Giants again have to figure out how to finish

Justin Tuck walks off the field after a Justin Tuck walks off the field after a loss to the Philadelphia Eagles at MetLife Stadium. (Oct. 6, 2013) Photo Credit: Getty

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Justin Tuck said the Giants' deflating loss to the Eagles on Sunday was the kind of game that really stings.

"I think I'd rather get blown out than to think I have a chance of winning one and losing at the end,'' he said. "That's tough, man.''

Oddly enough, that hasn't exactly been an either / or proposition for the Giants this season. Four of their five losses have come in games in which they either led or were within three points of the lead late in the third quarter. In even the outlier in that phenomenon, the trouncing by the Panthers, the Giants trailed 10-0 until the final seconds of the first half.

The main reason for the Giants' abysmal start is that they are unable to finish. That word, "finish,'' was a key to their Super Bowl run less than two years ago. Now it's a foreign term to this team. The Giants have been outscored 61-21 in the fourth quarters of their five losses, including 14-0 by the Eagles on Sunday.

"The game was going to be a very close game,'' Tom Coughlin said Monday. "You can sense it at that point in time [trailing 22-21 early in the fourth] and you know that that's the time for you to mount a drive and make something good happen, and that's the frustration. Nothing else. No other reason. They're close games at that point in time and then they become, because of the turnovers, non-close games.''

The pattern has become almost predictable. The Giants stay close, something happens to alter the momentum, and the next thing they know, they're on the wrong end of a lopsided score. The Giants lost to the Broncos by 18 points, to the Chiefs by 24 points and to the Eagles by 15 points. All were tight games deep into the third quarter.

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It's to the point that the defensive players think they are playing well -- until they look up and realize that they are the first team in Giants history to allow at least 31 points in five straight games.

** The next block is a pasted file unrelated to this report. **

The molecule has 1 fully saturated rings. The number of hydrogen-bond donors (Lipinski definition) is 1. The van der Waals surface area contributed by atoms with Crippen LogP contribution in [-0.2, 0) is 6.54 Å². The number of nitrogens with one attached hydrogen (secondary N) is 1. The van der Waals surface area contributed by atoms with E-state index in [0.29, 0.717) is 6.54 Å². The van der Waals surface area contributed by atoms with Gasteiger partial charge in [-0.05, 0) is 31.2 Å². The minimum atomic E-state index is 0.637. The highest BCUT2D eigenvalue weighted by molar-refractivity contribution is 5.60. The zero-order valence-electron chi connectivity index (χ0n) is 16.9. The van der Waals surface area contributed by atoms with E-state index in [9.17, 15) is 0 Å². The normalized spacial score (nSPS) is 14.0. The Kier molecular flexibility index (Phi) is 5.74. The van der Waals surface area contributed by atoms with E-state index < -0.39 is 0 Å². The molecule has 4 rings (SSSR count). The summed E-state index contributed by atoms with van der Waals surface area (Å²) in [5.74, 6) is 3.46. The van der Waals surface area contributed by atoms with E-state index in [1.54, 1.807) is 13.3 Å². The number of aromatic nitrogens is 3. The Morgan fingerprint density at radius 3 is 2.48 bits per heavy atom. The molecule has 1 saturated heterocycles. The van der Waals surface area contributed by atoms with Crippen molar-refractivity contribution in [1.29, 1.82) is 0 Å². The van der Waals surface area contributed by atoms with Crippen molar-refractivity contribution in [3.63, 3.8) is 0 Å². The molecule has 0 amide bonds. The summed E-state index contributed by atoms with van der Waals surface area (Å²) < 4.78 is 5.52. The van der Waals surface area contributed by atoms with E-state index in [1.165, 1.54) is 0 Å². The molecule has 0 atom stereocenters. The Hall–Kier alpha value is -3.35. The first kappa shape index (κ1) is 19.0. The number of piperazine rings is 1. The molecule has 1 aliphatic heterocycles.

"In my gut feeling of how I play and how the defense plays,'' Spencer Paysinger said, "we look on the scoreboard and it's not how it seems to us.''

On Sunday, it took a span of 2:03 to go from a one-point game to the final score of 36-21, thanks to two of Eli Manning's three interceptions in the fourth quarter. Against the Chiefs, it was 10-7 when a punt return with 1:34 left in the third quarter sparked a 21-0 run to close the game. And against the Broncos, the class of the NFL this year, the Giants trailed 17-16 with two minutes left in the third quarter when they failed to recover a fumble. Peyton Manning then produced three touchdowns in a span of 5:12 to put the game out of reach.

"It's a little frustrating knowing that all of these games, all we had to do was finish strong, finish the way people are used to us finishing,'' Victor Cruz said. "We're not doing that. But we understand that one of these games has to turn for us, one of these games has to be the one where we minimize our turnovers and minimize our penalties and are able to break through to the other side.''

On Sunday, they were almost there.

"We scored twice in the third quarter, so we were coming out of whatever is going on there and it looked as if we were going to be in charge and have an opportunity,'' Coughlin said.

But it turned into another game in which the Giants came close before winding up far, far away.

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